17 July: Suffering from sensitivity to cold in my teeth, I saw my family dentist, Dr. J, who after examining all my teeth, could find nothing wrong. The following day, he left on vacation.
26 July : With increasing pain in my teeth and jaw, I went to the Division of Stomatology and Oral Surgery at the dental school, Faculty of Medicine, University of Geneva. After a panoramic x-ray and examination of all the teeth, the origin of the pain could not be identified.
3 August : Visit to the Emergency Room, Geneva’s University Hospital (HUG), where I waited 5 hours to see someone. I was taken up to the ENT Service, then told this was not the place to be and returned to the ER to wait another several hours to be seen by Dr. A. She recommended arranging a consultation with a doctor in the Maxillary-Facial Faculty of HUG, which I refused, just having seen my own dentist and dentists at the dental school. Dr. A could not identify the origin of the pain and sent me home with a prescription for pain-killers.
Note that the ER at HUG is well-known for long waiting periods – just after my experience, a man in excruciating abdominal pain went to the ER only to be told by a nurse who took his blood pressure that he would have to wait 15 hours to see a doctor. Unable to bear waiting that long, in terrible pain, he left HUG, climbing the hill to the nearby Clinic de la Colline to be seen by a doctor who immediately called for a surgeon to operate on him. Diagnosis: peritonitis.
5 August : Suffering from increasing pain, visit to the Emergency Room at the Clinic de la Colline with a wait of 45 minutes. Dr. S prescribed several medications and advised me to see my ENT specialist if the pain persisted "more than three weeks".
7 August : With the right side of my face swollen, loss of feeling in part of the face and lip, and « lock jaw » - barely unable to open my mouth, I saw my ENT specialist, Dr. H, who had me immediately hospitalized in the ENT Service at HUG under the care of Professor Pavel Dulguerov. I was kept 6 days in order to benefit from intravenous antibiotics, anti-inflammatories, and pain medication. A CT scan revealed an empty « abcess » of the peri-mandibular tissue originating from tooth no. 46, a tooth which had received root canal treatment 16 months ago by Dr. J.
A consultation was arranged with a resident in the Maxillary-Facial Faculty who recommended an MRI to exclude an osteonecrosis. Under antibiotic treatment and very tired, I was kept waiting an hour. The resident dug so hard into my gum with a metal object that pieces of bloody tissue fell away and set off terrible pain. Afterwards, I refused to see the resident again and with the permission of the responsible doctor in the ENT Service, I was discharged from the hospital. Two doctors in the ENT Service, including Professor Dulguerov, felt that an MRI was not necessary. Afterwards, I discovered that written in the hospital report were the words “Patient refused MRI” which I contested. Another reason I wished to leave the hospital as soon as possible was because I am electrosensitive. The wi-fi router, covering a very long corridor, was just outside my room. It increased my pain, which the hospital could not control, and caused sleep disturbances.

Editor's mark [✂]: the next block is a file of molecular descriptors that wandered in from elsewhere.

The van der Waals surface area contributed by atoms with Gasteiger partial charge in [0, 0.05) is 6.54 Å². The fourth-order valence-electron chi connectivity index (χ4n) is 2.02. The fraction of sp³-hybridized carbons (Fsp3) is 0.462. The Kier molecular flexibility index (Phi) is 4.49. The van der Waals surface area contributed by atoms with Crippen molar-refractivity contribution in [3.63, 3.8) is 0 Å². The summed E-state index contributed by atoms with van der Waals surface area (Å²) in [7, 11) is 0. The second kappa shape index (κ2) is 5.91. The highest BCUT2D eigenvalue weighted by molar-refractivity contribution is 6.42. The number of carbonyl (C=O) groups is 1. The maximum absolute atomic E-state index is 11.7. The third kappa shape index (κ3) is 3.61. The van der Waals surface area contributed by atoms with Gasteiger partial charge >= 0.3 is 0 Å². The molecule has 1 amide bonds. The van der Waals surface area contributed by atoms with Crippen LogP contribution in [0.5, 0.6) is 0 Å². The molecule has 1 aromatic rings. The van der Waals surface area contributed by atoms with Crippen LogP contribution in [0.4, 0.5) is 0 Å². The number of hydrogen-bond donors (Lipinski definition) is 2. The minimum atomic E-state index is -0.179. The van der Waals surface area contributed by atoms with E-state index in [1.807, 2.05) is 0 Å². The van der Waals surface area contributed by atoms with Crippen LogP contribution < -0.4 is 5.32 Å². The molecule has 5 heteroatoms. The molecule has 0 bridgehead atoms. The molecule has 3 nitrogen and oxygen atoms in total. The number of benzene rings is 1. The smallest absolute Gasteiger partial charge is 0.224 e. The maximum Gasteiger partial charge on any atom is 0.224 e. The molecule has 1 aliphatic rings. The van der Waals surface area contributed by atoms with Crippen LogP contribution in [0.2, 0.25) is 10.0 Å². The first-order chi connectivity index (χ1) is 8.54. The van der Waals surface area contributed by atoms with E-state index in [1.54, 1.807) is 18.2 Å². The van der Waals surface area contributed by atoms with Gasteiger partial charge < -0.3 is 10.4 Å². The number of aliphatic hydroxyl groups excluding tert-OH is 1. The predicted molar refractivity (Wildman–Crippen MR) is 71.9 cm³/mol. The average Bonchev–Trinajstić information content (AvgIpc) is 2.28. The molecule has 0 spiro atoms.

The one positive side of my hospital stay was the excellence of care of the ENT Service, Unit 3DL. Everyone was very knowledgeable, kind, and compassionate. I communicated this verbally to the mediation service at HUG, which reports to the Director-General, and also had published in the reader comments column of the Tribune de Genève, Geneva's main newspaper, my experience at the ER and a thank-you to the ENT Service. HUG pays close attention to these comments.
9 September: After waiting several weeks for the infection to subside, I was told I could see a dentist for the extraction of tooth no. 46. I could not return to Dr. J and had to find another dentist on my own. Hearing that the Centre-médico dentaire Planète was very good, I saw Dr. S on 9 September. She found that the panoramic x-ray of my teeth done by the University of Geneva dental school was of poor quality. Another one was done, with no extra cost to me, as it was felt this was not my fault. The x-ray showed fractures in the endodontic files in the roots of tooth 46 which had received root canal work by Dr. J. Dr. S told me that it had been negligent of Dr. J not to explain the risks of such root canal work or survey the tooth closely. This took up the whole appointment. The x-ray set off terrible pain once again, due to the uncomfortable position I was forced to be in to have it done and biting down on a hard object. I called the reception to report the pain but the message never seems to have been passed to Dr. S.
17 September: Extraction of tooth 46, actually quite painless, however I arrived in a panic, having suffered too much pain for several months. The young Dr. S was unsympathetic and nearly refused to do the extraction, asking me to return another day. I insisted the extraction be done. Afterwards, I was dismissed with no advice or follow-up other than to hold gauze against the gum to stop the bleeding. Several days later, I received a report from Dr. S saying that, in consultation with their Maxillary-Facial specialist, an MRI should be done. As it was a 2-2 opinion, I decided to have it done and called Professor Dulguerov’s secretary to arrange the appointment. She misunderstood that it was the Centre which was to make the appointment. On 20 September I called her to discover this misunderstanding. She made an appointment for the MRI for 27 September. Results: Image “compatible” – consistent with - an osteomyelitis.
I received the MRI results by Email on Saturday morning, the 28th. The professor being away for two weeks, I phoned the doctor on call in the ORL Service - Dr. H - to share my worry – who was very sympathetic. He contacted the professor who arranged an appointment on 30 September with an expert in root canal complications (Dr. Andrej Terzic) in the Maxillary Facial Service. The news is good : no surgery. Antibiotic treatment for about three months. The doctor said the MRI results were not easy to interpret because the imaging was done too close to the tooth extraction. On my latest visit on 17 October, Dr. Terzic told me I had an inflammation (as opposed to an infection) and that I could stop antibiotic treatment in a few days.